3. My Internet connection is a typical home connection i.e. very asynchronous. I can't remember what my upload speed is but it's a hell of a lot less than my download speed, even when I'm away, and this speed will be my download speed when I'm away. I could improve the situation but at the cost of some real money.
Dropbox is shit from a privacy and security standpoint but I've always assumed it is and treated it as such. I'd be quite happy to put the files in my dropbox on a public web server. It's just useful to have certain files always available and automatically synced. I have 3GB of space for free on Dropbox and it's plenty for my needs. When I weigh up the DIY costs against Dropbox it's unfortunate but Dropbox wins for my use case.
They want the riff-raff to get the numbers up and lure people away from facebook. Someone's friends have to move wholesale or they have to be prepared to use 2 SNs until most of their network is on G+.
I really like G+. It's way better than facebook so I want to use G+ instead and there's enough twitter like functionality that I may stop using twitter. What Google need to overcome is facebook's momentum.
I have around 35 RL friends on facebook but only 3 have come over to G+. They're the ones who don't mind using G+ and facebook and twitter or don't have enough invested in facebook. Another 2 are on G+ but don't use it because the rest of their friends are on facebook and won't move over (I remember the comment of one such non-techy person when G+ was mentioned: "Who cares?"). I've already stopped posting to facebook and only go there now to comment of friends posts. I've made the decision to use G+ and if my friends don't want to move with me then sod them.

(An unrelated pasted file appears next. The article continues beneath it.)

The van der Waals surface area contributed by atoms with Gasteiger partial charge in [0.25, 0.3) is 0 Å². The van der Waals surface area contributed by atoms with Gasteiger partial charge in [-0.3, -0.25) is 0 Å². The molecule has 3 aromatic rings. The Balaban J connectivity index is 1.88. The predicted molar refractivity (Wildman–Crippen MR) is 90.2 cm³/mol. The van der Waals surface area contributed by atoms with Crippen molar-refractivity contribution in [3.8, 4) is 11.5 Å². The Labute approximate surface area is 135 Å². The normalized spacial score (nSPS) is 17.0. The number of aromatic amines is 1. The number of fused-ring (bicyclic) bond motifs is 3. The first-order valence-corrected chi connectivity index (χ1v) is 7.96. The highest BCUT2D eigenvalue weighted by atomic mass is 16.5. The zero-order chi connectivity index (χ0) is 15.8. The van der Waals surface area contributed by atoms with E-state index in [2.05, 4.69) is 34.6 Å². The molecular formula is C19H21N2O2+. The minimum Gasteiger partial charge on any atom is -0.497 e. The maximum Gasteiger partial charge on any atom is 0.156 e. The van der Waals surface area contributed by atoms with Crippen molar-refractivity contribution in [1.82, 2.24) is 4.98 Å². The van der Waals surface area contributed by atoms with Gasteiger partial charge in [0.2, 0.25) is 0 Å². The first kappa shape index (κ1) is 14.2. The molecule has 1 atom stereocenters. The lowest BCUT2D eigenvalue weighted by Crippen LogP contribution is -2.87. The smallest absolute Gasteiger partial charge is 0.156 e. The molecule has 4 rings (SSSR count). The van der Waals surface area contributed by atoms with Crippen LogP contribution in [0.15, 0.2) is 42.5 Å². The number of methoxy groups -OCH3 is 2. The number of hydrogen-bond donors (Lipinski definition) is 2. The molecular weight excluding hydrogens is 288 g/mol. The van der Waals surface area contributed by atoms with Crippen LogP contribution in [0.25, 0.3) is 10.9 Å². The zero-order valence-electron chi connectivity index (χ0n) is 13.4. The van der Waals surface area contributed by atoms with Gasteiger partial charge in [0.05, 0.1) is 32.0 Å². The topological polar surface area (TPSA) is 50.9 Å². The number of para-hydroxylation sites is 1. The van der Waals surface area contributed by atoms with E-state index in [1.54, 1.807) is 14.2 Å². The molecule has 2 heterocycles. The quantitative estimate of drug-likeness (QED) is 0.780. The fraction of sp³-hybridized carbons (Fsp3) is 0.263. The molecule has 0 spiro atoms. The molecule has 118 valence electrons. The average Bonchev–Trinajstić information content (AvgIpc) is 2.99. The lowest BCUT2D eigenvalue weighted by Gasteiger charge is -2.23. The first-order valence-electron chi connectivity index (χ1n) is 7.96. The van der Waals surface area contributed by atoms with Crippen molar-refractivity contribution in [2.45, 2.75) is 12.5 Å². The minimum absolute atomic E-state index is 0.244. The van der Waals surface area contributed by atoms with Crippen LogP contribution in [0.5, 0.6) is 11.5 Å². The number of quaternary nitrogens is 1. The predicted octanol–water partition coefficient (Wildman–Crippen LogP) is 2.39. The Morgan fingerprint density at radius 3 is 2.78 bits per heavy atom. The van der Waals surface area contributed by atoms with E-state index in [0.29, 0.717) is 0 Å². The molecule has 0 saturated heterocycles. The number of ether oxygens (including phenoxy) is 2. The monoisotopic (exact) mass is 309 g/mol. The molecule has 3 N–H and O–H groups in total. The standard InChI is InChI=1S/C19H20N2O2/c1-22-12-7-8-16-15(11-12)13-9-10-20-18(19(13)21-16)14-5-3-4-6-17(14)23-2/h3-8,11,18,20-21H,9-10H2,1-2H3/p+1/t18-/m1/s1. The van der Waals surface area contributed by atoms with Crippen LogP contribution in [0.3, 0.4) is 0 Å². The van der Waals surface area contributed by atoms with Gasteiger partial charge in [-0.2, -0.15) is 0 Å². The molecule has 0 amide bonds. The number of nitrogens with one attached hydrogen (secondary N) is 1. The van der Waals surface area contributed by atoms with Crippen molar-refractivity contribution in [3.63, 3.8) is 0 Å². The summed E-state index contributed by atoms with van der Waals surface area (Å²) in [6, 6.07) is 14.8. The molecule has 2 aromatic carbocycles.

As for the celebrity thing, I can't understand Lady Gaga (I barely know who she is) but some celebs are worth following. Steven Fry often has something worth saying and I can find out what he's doing (new series of QI etc). I've been able to engage with some minor celebs of twitter so it can work as a tool to break down the barriers between celebs and us "normal" people.
The bottom line is, Google should do whatever they need to do to make G+ a success. It's not like I have to ready the inane ramblings of the celebs or riff-raff so I don't mind.
They may well be able to do all the things a low end laptop can do, as observed by the netbooks running Windows XP, but that doesn't mean that that's how they should be marketed. The 10" models and the WinXP models are blurring things a bit though.
I maintain that they should be set up and sold as a cheap machine mainly for Internet type tasks (email, web, chat, etc), somewhere between a smartphone/PDA and a low end 'proper' laptop. A customised Linux OS would be perfect for that and when marketed in that way people wouldn't expect Windows and could be happy with a Linux OS.
I don't know how big the market is for something like that but if someone buys one expecting to run Office or other Windows software they may be better off with a cheap 'proper' laptop anyway. I can't even imagine how usable an office suite is on the 10" 1024x600 screen on the latest Eee PC.